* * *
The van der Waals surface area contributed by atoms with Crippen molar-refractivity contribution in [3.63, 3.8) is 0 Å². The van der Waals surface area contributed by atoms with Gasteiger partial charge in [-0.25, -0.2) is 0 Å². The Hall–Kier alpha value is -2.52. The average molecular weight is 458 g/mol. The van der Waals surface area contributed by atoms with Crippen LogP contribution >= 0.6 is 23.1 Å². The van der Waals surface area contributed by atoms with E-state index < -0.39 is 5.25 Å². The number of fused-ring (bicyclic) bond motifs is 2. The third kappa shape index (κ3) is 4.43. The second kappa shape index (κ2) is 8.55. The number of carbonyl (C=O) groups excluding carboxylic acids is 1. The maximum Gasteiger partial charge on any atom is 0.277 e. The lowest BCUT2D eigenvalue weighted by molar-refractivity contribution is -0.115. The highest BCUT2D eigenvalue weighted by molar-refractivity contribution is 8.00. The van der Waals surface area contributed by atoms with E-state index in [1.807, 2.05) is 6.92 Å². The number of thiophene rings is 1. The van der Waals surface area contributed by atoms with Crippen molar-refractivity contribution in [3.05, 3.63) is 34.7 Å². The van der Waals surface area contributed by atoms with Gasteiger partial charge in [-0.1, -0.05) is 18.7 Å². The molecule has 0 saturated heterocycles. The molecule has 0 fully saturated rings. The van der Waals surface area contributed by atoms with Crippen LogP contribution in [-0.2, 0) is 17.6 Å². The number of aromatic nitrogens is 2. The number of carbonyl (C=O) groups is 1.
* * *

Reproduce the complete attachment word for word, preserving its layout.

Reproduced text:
The van der Waals surface area contributed by atoms with Crippen molar-refractivity contribution in [3.63, 3.8) is 0 Å². The van der Waals surface area contributed by atoms with Gasteiger partial charge in [-0.25, -0.2) is 0 Å². The Hall–Kier alpha value is -2.52. The average molecular weight is 458 g/mol. The van der Waals surface area contributed by atoms with Crippen LogP contribution >= 0.6 is 23.1 Å². The van der Waals surface area contributed by atoms with E-state index < -0.39 is 5.25 Å². The number of fused-ring (bicyclic) bond motifs is 2. The third kappa shape index (κ3) is 4.43. The second kappa shape index (κ2) is 8.55. The number of carbonyl (C=O) groups excluding carboxylic acids is 1. The maximum Gasteiger partial charge on any atom is 0.277 e. The lowest BCUT2D eigenvalue weighted by molar-refractivity contribution is -0.115. The highest BCUT2D eigenvalue weighted by molar-refractivity contribution is 8.00. The van der Waals surface area contributed by atoms with E-state index in [1.807, 2.05) is 6.92 Å². The number of thiophene rings is 1. The van der Waals surface area contributed by atoms with Crippen molar-refractivity contribution in [3.05, 3.63) is 34.7 Å². The van der Waals surface area contributed by atoms with Gasteiger partial charge in [-0.1, -0.05) is 18.7 Å². The molecule has 0 saturated heterocycles. The molecule has 0 fully saturated rings. The van der Waals surface area contributed by atoms with Crippen LogP contribution in [-0.2, 0) is 17.6 Å². The number of aromatic nitrogens is 2. The number of carbonyl (C=O) groups is 1.